My usual quarterly routine looks a bit different than most of my fellow grad students, even before “the ’Rona.” I live about an hour from campus, a choice almost five years ago when I first was accepted to the PhD program. At the time I received the offer letter, I had a 4 month old son and it was the better option for our family to continue living in the rental home within walking distance from my in-laws. All the child-caregivers reading this will likely understand the appeal of staying near free baby-sitters. So, rather than live in grad-student housing, I made the commute to campus two, sometimes three days a week. I used to drive the minimum 2 hour, sometimes three hour commute, but now that there’s a shuttle that picks up from the train station, I’ve been taking the train.
In the midst of the current chaos, one good thing has been not needing to wake up at 4:45 am to catch the 5:45 am train, but I find myself realizing as I write this that I do miss that time to myself with the pink glow of the sun rising or setting over the ocean coming in through the window.
More than anything else from my usual work routine, I miss my students and colleagues. But it’s more than “missing,” this strange range of feelings that I and so many others have been experiencing. It’s grief. I’m grieving the sickness and pain and confusion and loss that so many of my friends and colleagues around the world are having to live with. I’m grieving normalcy. I’m grieving the opportunity to teach the new class I proposed last spring in the class environment I had planned. I’m grieving the relatively stable environment so many of my students have lost. I’m grieving the illusion that everything is alright.
Because it isn’t. Everything isn’t business as usual. My students cannot all join a Zoom session during our original class time. Some have medical issues or family members who do. Others have to work full or part-time either because they lost their on campus job, the front-line work they do has ramped up, or they’ve started working as emergency temp employees. Some students are sharing the one computer in their residence that can actually handle Zoom with siblings or peers. Others are working night-shifts and need to sleep during our regularly scheduled class period. So how do I adapt to this new teaching reality, especially as a scholar who centers her teaching not just on culturally relevant pedagogy, but also a pedagogy of (real, practical) care?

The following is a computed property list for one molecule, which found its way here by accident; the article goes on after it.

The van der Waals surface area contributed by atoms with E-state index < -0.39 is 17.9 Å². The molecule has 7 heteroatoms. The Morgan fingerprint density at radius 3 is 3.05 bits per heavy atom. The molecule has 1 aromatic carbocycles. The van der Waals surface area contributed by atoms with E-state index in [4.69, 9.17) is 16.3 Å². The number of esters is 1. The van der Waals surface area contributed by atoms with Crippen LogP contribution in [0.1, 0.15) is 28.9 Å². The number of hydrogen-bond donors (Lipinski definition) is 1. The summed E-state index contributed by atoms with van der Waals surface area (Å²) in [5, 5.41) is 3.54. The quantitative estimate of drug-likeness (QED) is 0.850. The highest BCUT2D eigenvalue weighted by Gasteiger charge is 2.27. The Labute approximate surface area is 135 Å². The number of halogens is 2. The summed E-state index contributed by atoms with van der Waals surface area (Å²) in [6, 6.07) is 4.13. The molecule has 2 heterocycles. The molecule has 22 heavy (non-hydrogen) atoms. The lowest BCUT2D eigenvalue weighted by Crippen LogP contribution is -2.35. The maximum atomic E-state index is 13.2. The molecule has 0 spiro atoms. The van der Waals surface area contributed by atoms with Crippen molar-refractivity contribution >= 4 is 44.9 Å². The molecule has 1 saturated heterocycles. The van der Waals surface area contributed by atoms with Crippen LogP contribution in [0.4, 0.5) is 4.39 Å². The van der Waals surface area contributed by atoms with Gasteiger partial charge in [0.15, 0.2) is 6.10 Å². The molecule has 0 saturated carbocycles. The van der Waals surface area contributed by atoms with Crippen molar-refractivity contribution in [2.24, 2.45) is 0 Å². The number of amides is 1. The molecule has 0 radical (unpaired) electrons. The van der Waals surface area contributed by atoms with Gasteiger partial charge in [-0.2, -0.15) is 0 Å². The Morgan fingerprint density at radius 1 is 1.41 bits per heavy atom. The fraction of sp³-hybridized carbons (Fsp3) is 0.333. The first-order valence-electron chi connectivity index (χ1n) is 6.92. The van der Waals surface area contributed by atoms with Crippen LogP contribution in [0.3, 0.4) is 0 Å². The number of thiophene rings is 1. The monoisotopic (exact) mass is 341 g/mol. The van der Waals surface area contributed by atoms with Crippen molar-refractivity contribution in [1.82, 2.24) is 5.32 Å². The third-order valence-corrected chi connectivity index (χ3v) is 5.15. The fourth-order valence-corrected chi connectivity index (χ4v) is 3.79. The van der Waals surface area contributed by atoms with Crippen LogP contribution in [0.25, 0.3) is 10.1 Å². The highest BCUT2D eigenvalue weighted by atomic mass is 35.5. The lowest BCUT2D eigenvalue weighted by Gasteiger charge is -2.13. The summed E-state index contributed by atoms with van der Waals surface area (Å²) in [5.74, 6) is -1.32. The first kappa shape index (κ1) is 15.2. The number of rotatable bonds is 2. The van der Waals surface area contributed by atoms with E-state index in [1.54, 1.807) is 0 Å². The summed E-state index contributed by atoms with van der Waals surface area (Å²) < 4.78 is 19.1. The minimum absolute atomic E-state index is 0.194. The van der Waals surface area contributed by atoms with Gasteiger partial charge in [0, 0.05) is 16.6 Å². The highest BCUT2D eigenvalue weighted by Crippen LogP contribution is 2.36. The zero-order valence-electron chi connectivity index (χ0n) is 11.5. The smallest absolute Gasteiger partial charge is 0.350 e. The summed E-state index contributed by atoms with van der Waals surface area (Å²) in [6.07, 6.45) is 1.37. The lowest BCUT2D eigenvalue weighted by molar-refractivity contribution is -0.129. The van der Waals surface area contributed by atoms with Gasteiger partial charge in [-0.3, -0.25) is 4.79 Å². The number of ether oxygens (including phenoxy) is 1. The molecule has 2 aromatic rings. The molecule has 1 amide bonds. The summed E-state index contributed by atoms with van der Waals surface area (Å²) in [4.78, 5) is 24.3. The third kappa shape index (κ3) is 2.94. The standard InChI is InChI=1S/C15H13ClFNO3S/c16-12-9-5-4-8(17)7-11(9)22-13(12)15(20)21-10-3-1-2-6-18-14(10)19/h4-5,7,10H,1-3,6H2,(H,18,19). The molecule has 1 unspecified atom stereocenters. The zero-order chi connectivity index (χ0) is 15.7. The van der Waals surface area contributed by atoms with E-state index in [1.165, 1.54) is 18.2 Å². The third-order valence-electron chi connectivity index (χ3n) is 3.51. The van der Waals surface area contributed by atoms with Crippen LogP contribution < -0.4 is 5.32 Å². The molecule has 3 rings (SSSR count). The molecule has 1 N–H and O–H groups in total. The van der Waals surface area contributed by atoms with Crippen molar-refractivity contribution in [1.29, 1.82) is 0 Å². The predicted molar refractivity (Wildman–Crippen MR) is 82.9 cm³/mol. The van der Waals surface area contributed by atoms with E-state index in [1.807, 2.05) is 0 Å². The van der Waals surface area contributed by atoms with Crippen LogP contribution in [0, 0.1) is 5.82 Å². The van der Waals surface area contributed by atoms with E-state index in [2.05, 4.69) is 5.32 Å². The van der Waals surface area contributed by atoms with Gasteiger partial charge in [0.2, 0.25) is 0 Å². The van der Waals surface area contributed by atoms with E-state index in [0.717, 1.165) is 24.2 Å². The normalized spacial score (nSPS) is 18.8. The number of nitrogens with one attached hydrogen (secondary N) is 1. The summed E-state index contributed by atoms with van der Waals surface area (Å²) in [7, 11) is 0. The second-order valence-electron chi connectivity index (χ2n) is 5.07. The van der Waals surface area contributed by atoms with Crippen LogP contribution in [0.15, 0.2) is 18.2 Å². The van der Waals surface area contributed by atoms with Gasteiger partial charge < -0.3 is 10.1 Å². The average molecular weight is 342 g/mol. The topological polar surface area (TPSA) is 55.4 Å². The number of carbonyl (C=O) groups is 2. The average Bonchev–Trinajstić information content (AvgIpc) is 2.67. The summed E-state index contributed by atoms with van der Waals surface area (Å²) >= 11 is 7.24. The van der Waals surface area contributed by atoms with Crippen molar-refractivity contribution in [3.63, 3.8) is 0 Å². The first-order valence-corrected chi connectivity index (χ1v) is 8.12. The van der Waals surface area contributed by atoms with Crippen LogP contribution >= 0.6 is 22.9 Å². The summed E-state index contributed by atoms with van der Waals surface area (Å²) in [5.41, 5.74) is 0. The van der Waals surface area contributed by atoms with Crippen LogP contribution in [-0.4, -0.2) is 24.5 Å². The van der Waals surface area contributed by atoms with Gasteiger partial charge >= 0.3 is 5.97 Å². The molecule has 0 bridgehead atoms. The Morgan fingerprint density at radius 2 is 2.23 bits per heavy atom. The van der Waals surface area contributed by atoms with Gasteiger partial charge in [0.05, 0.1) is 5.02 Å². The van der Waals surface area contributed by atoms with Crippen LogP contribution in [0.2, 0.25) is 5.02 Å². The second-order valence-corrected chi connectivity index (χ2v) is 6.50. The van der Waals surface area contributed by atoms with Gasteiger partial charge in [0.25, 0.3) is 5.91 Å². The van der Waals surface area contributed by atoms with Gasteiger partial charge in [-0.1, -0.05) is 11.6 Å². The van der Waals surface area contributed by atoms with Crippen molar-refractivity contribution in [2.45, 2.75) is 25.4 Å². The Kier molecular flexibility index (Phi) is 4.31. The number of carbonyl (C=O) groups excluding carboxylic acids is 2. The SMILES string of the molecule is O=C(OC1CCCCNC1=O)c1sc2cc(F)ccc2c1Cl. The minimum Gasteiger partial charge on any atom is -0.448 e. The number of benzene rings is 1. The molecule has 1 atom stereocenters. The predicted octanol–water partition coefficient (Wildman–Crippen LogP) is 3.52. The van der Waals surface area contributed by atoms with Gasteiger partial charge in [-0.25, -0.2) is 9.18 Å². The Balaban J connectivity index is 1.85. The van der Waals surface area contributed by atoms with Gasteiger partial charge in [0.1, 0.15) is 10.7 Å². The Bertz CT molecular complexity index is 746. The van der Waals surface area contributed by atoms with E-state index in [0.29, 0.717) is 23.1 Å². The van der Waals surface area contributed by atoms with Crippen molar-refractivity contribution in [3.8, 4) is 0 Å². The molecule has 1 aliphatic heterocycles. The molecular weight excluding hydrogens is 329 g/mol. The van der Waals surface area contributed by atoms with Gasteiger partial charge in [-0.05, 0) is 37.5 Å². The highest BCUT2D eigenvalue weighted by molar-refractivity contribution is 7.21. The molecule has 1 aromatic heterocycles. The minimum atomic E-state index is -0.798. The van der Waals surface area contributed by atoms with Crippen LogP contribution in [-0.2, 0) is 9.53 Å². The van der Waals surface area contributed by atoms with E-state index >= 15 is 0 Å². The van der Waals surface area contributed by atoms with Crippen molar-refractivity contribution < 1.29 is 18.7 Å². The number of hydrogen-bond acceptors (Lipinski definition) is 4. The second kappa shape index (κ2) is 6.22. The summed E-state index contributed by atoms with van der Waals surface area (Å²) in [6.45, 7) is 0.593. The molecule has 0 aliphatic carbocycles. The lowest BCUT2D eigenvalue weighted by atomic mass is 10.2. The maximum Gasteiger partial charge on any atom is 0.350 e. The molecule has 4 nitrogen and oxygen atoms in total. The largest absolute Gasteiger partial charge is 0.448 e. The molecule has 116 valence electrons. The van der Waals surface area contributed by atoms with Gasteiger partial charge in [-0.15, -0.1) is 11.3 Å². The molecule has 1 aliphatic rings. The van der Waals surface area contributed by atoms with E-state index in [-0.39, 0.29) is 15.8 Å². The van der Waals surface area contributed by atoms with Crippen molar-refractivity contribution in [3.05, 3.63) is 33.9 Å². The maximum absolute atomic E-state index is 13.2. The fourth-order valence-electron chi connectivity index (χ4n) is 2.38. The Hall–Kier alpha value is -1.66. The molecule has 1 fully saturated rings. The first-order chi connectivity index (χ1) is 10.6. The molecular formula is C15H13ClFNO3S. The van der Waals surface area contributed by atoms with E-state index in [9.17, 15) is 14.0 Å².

I’ve spent the past few weeks using CamScanner to make PDFs of book chapters, because many of my students have mentioned not having any idea when their books are going to arrive and others are unsure if they’ll be able to afford them. I’m sure I’m not the only one who has no desire to scan two pages at a time on my home printer and then combine them into a PDF. CamScanner makes it as painless as possible to create solid quality PDFs at home, including ones that are OCR (readable by a screen-reader). I’ve been trialing Perusall so students can actually interact directly with the text and have conversations with their peers about concepts and quotes from the readings. And yes, the engagement has been of higher frequency, quantity, and quality than the typical GauchoSpace discussion thread.
I’ve been recording my (optional) Zoom sessions, editing them in iMovie, uploading them to YouTube for the automatic subtitling, and after that, downloading them to share on our class GauchoSpace page. Why not GauchoCast? After all the delays I’ve read and heard about, plus the lack of automatic subtitling, I decided it was best to go ahead and record my mini-lectures in the way described.
With the above efforts, my course is not just asynchronous, but as accessible as I can possibly make it. None of this is meant as patting myself on the back; rather, it is meant as a way of reflecting on the labor so many of my fellow graduate teaching associates and assistants are doing without the full benefits and resources of being a faculty member. We are, all of us, doing more than the hours we’re supposed to be working, but that’s what everyone is doing right now. We’re all pitching in and working overtime. This is the new normal, mixed right in with baking and Netflix and starting new hobbies.
Michelle Grue is a doctoral candidate in the Department of Education, working toward a doctoral emphasis in Writing Studies while serving as the Writing and Literature Fellow at the College of Creative Studies. A proud #ScholarMom, Michelle is sheltering in place with her active, inquisitive, adorable, and at times exhausting five-year-old and her very patient (introverted) husband in Ventura County, CA - about an hour south of UCSB. She is practicing shelter-in-place self-care through journaling (personal and professional), arts (painting and singing) and crafts (macramé and preschool silliness), and taking walks (face covering on).